When you evaluate 3D laser scanning from a historical perspective, it very much is a study of tech development in fast-forward. A lot of the development underpinning laser scanning seemed like magic; outrageous ideas and the ingenuity to make those ideas a reality. It’s also about the race between imagination and technology, each constantly leap-frogging the other. It’s the story of a powerful set of hardware and software tools that have finally reached that optimal balance between potential and practicality. This is where we are today in the world of 3D laser scanning. And it’s about a lot more than just construction, civil engineering, or structural engineering in Utah and beyond.
But, before we talk about how 3D laser scanning in modern applications is changing the construction sector, let’s go back in time to see how we got where we are and what we can learn about where we’re going.
Nascent Technologies That Would Lead to 3D Laser Scanning
It should be no surprise to anyone that the history of 3D laser scanning starts with the United States military. Most advanced technologies used in consumer or commercial applications began in a military lab (see: The Internet). In 1953, the United States military began experimenting with an optical measuring device using light and high-speed shutters. They assigned the project (and the device) the name LIDAR before lasers were even invented.
Yet, they were not the only ones hard at work on this novel new technology. While they worked on the early version of laser technology, across the pond the Ferranti Company of Scotland released an electronic probing machine for a precise measurement called a Coordinate Measuring Machine (CMM). The first to be released was a 2-axis version.
Together, these two projects would form the foundation for what we today call 3D laser scanning. Yet, the innovation did not stop there. The 1960s would see even more laser technological innovation. Building off the invention of the laser, the U.S. military upgraded the LIDAR system to integrate lasers for precise distance measurement in topographical and investigative scenarios, including portable and airborne devices. In 1963, they would develop the XM-23, which was a portable laser-measuring device that would wind up declassified and become popular in civilian and commercial production and manufacturing applications.
Interesting how at the same time we once again go across the pond, but this time to Italy, where a new 3-axis CMM had been designed. The 3-axis model offered a far more robust and reliable measuring system for physical objects.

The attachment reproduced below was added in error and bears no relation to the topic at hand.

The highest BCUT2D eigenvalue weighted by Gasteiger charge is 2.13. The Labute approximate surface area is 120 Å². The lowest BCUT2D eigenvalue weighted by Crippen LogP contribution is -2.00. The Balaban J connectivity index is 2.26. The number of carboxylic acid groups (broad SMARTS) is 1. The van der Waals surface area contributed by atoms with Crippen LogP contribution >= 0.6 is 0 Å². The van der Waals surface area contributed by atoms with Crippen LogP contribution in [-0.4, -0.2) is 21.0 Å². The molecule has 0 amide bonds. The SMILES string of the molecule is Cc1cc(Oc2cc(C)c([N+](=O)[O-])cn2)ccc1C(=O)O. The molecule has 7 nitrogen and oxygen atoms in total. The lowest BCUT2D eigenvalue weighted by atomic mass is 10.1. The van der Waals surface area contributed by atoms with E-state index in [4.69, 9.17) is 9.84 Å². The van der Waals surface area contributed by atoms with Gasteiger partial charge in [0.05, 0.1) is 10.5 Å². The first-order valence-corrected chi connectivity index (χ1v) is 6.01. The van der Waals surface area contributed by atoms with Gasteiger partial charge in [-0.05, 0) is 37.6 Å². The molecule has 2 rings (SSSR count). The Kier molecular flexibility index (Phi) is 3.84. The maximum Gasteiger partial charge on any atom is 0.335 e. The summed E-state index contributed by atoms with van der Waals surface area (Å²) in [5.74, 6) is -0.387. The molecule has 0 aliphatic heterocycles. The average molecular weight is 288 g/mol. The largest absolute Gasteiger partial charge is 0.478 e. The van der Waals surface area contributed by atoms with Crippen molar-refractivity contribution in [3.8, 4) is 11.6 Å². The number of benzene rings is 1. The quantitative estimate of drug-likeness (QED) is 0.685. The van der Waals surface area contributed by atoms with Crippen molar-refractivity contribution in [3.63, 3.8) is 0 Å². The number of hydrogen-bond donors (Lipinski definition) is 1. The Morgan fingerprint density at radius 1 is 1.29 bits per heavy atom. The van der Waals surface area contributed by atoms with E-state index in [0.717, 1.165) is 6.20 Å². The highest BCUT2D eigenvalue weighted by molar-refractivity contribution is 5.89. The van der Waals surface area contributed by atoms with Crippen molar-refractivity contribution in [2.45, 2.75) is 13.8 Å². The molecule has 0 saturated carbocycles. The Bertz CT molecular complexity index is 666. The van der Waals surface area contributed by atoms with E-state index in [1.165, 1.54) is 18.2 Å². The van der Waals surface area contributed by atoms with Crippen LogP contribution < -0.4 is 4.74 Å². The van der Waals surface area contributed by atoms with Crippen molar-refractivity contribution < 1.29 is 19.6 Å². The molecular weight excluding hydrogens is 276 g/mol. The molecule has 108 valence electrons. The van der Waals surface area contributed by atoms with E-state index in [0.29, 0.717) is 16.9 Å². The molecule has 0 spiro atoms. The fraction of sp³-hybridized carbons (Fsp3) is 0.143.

3D Laser Scanning in the Modern Era
By the 1970s, the Italian 3-axis CMM had a remote computer control integrated into its functionality. And while the system was still too slow for highly detailed applications, the breakthrough had occurred and now others would run with it.
Time to fly back across the pond again to the University of Utah’s Computer Science Department, where they would spend a massive amount of time and effort developing computer algorithms that allowed computers to directly translate 3D models based on real-world information. In 1972, they would map the points and lines across the surface of a 1968 Volkswagen Beetle. This innovation would end up being the first digitized 3D model of a real-world object. Interestingly enough, and also in 1972, the people who would go on to found Pixar Animation Studios (Coincidence? We think not.) would use 3D computer animation to create a short film called “The Human Hand.”
The next big leap in 3D laser scanning came in the 1980s. It was called the “stripe” method. This method was far more efficient than using the “point” or “area” methods of laser scanning. It was in 1984 that Cyberware Laboratories of Los Angeles, California, released their “Head Scanner,” a stripe-based laser scanner designed to create a 3D computer image of the human head to be used for animation purposes in the entertainment industry. This same technology eventually evolved into a full-body scanner design, which is still in use today. It seems fitting that much of the world’s laser scanning technology innovation has come out of Hollywood.
The 21st-Century 3D Laser Scanning Environment
Today, the construction industry uses 3D laser scanning technologies to such a degree that they are almost taken advantage of. It’s like a carpenter with a hammer. These are things we have just become accustomed to in our industry. From BIM-related modeling and design to laser scanning software aids, 3D laser scanning technology has come a long way.
Here at McNeil Engineering, we are proud to offer 3D laser scanning and BIM modeling technologies as part of the suite of tools we use to complete some truly incredible work. Whether you have a project in Utah or beyond, let us utilize the tools of the past and the future to engineer the works of the future!